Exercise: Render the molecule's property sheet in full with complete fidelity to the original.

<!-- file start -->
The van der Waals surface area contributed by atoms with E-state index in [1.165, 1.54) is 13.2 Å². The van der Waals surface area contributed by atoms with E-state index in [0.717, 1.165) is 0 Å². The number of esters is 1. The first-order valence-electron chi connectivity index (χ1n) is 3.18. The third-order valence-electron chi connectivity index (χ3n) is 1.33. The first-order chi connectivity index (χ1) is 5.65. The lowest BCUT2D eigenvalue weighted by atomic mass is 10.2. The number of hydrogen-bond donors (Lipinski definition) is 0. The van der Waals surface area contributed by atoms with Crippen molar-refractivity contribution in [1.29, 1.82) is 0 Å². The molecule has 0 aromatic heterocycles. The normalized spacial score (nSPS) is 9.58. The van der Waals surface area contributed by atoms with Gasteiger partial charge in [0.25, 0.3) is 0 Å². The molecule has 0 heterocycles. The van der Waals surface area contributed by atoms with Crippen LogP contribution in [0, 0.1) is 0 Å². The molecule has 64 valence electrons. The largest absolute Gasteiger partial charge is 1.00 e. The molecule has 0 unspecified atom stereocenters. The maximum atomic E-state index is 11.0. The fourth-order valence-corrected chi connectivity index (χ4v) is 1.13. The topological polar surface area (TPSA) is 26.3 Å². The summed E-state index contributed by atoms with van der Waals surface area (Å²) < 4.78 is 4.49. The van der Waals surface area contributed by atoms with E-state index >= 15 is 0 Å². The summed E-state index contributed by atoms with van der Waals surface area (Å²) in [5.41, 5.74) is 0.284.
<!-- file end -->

The van der Waals surface area contributed by atoms with E-state index in [1.165, 1.54) is 13.2 Å². The van der Waals surface area contributed by atoms with E-state index in [0.717, 1.165) is 0 Å². The number of esters is 1. The first-order valence-electron chi connectivity index (χ1n) is 3.18. The third-order valence-electron chi connectivity index (χ3n) is 1.33. The first-order chi connectivity index (χ1) is 5.65. The lowest BCUT2D eigenvalue weighted by atomic mass is 10.2. The number of hydrogen-bond donors (Lipinski definition) is 0. The van der Waals surface area contributed by atoms with Crippen molar-refractivity contribution in [1.29, 1.82) is 0 Å². The molecule has 0 aromatic heterocycles. The normalized spacial score (nSPS) is 9.58. The van der Waals surface area contributed by atoms with Gasteiger partial charge in [0.25, 0.3) is 0 Å². The molecule has 0 heterocycles. The van der Waals surface area contributed by atoms with Crippen LogP contribution in [0, 0.1) is 0 Å². The molecule has 64 valence electrons. The largest absolute Gasteiger partial charge is 1.00 e. The molecule has 0 unspecified atom stereocenters. The maximum atomic E-state index is 11.0. The fourth-order valence-corrected chi connectivity index (χ4v) is 1.13. The topological polar surface area (TPSA) is 26.3 Å². The summed E-state index contributed by atoms with van der Waals surface area (Å²) < 4.78 is 4.49. The van der Waals surface area contributed by atoms with E-state index >= 15 is 0 Å². The summed E-state index contributed by atoms with van der Waals surface area (Å²) in [5.41, 5.74) is 0.284.